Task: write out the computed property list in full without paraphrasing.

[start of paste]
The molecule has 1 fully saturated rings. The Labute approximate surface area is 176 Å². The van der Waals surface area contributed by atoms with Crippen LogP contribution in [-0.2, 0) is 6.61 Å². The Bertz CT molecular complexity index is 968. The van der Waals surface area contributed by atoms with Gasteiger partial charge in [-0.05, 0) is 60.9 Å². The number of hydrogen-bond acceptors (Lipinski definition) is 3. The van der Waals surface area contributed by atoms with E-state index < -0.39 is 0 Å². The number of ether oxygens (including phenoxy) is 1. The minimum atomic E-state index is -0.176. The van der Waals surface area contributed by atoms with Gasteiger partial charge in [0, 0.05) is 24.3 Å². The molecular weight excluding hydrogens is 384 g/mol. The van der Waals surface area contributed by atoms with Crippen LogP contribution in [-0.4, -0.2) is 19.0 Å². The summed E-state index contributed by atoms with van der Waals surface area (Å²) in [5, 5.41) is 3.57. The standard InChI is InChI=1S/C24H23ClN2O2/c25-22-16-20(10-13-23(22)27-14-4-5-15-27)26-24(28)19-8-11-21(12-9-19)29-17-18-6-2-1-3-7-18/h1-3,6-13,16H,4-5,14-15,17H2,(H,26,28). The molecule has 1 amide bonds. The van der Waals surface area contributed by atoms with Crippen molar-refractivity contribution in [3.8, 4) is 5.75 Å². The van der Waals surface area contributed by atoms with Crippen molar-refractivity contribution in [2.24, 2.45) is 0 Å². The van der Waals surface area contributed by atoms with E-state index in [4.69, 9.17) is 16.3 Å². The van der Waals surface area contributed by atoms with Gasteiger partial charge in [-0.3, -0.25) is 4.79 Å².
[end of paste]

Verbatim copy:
The molecule has 1 fully saturated rings. The Labute approximate surface area is 176 Å². The van der Waals surface area contributed by atoms with Crippen LogP contribution in [-0.2, 0) is 6.61 Å². The Bertz CT molecular complexity index is 968. The van der Waals surface area contributed by atoms with Gasteiger partial charge in [-0.05, 0) is 60.9 Å². The number of hydrogen-bond acceptors (Lipinski definition) is 3. The van der Waals surface area contributed by atoms with E-state index < -0.39 is 0 Å². The number of ether oxygens (including phenoxy) is 1. The minimum atomic E-state index is -0.176. The van der Waals surface area contributed by atoms with Gasteiger partial charge in [0, 0.05) is 24.3 Å². The molecular weight excluding hydrogens is 384 g/mol. The van der Waals surface area contributed by atoms with Crippen LogP contribution in [-0.4, -0.2) is 19.0 Å². The summed E-state index contributed by atoms with van der Waals surface area (Å²) in [5, 5.41) is 3.57. The standard InChI is InChI=1S/C24H23ClN2O2/c25-22-16-20(10-13-23(22)27-14-4-5-15-27)26-24(28)19-8-11-21(12-9-19)29-17-18-6-2-1-3-7-18/h1-3,6-13,16H,4-5,14-15,17H2,(H,26,28). The molecule has 1 amide bonds. The van der Waals surface area contributed by atoms with Crippen molar-refractivity contribution in [3.8, 4) is 5.75 Å². The van der Waals surface area contributed by atoms with Crippen molar-refractivity contribution in [2.24, 2.45) is 0 Å². The van der Waals surface area contributed by atoms with E-state index in [4.69, 9.17) is 16.3 Å². The van der Waals surface area contributed by atoms with Gasteiger partial charge in [-0.3, -0.25) is 4.79 Å².